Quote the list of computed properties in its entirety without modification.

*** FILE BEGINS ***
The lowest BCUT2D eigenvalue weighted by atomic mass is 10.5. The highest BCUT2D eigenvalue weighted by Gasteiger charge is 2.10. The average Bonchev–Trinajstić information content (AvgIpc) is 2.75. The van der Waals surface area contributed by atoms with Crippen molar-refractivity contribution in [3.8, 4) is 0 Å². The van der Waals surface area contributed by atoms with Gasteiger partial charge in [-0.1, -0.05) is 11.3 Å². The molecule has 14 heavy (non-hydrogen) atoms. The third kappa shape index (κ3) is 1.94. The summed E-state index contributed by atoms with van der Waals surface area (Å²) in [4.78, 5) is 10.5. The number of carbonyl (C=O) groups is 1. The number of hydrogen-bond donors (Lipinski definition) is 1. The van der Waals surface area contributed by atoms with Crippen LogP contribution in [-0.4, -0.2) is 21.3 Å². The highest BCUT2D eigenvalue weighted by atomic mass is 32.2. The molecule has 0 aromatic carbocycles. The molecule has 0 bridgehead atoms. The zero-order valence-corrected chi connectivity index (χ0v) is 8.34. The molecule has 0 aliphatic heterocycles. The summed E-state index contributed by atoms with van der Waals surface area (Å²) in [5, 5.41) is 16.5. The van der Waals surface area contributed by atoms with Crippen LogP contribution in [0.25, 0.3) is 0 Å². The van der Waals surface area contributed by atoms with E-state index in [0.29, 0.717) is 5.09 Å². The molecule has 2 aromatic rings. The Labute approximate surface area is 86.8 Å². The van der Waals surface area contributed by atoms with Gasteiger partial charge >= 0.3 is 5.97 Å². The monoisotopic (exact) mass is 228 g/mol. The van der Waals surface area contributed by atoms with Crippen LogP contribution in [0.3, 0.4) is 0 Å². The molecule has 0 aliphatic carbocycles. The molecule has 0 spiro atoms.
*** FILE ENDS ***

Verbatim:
The lowest BCUT2D eigenvalue weighted by atomic mass is 10.5. The highest BCUT2D eigenvalue weighted by Gasteiger charge is 2.10. The average Bonchev–Trinajstić information content (AvgIpc) is 2.75. The van der Waals surface area contributed by atoms with Crippen molar-refractivity contribution in [3.8, 4) is 0 Å². The van der Waals surface area contributed by atoms with Gasteiger partial charge in [-0.1, -0.05) is 11.3 Å². The molecule has 14 heavy (non-hydrogen) atoms. The third kappa shape index (κ3) is 1.94. The summed E-state index contributed by atoms with van der Waals surface area (Å²) in [4.78, 5) is 10.5. The number of carbonyl (C=O) groups is 1. The number of hydrogen-bond donors (Lipinski definition) is 1. The van der Waals surface area contributed by atoms with Crippen LogP contribution in [-0.4, -0.2) is 21.3 Å². The highest BCUT2D eigenvalue weighted by atomic mass is 32.2. The molecule has 0 aromatic carbocycles. The molecule has 0 bridgehead atoms. The zero-order valence-corrected chi connectivity index (χ0v) is 8.34. The molecule has 0 aliphatic heterocycles. The summed E-state index contributed by atoms with van der Waals surface area (Å²) in [5, 5.41) is 16.5. The van der Waals surface area contributed by atoms with Crippen LogP contribution in [0.25, 0.3) is 0 Å². The van der Waals surface area contributed by atoms with E-state index in [0.29, 0.717) is 5.09 Å². The molecule has 2 aromatic rings. The Labute approximate surface area is 86.8 Å². The van der Waals surface area contributed by atoms with Gasteiger partial charge >= 0.3 is 5.97 Å². The monoisotopic (exact) mass is 228 g/mol. The van der Waals surface area contributed by atoms with Crippen LogP contribution in [0.3, 0.4) is 0 Å². The molecule has 0 aliphatic carbocycles. The molecule has 0 spiro atoms.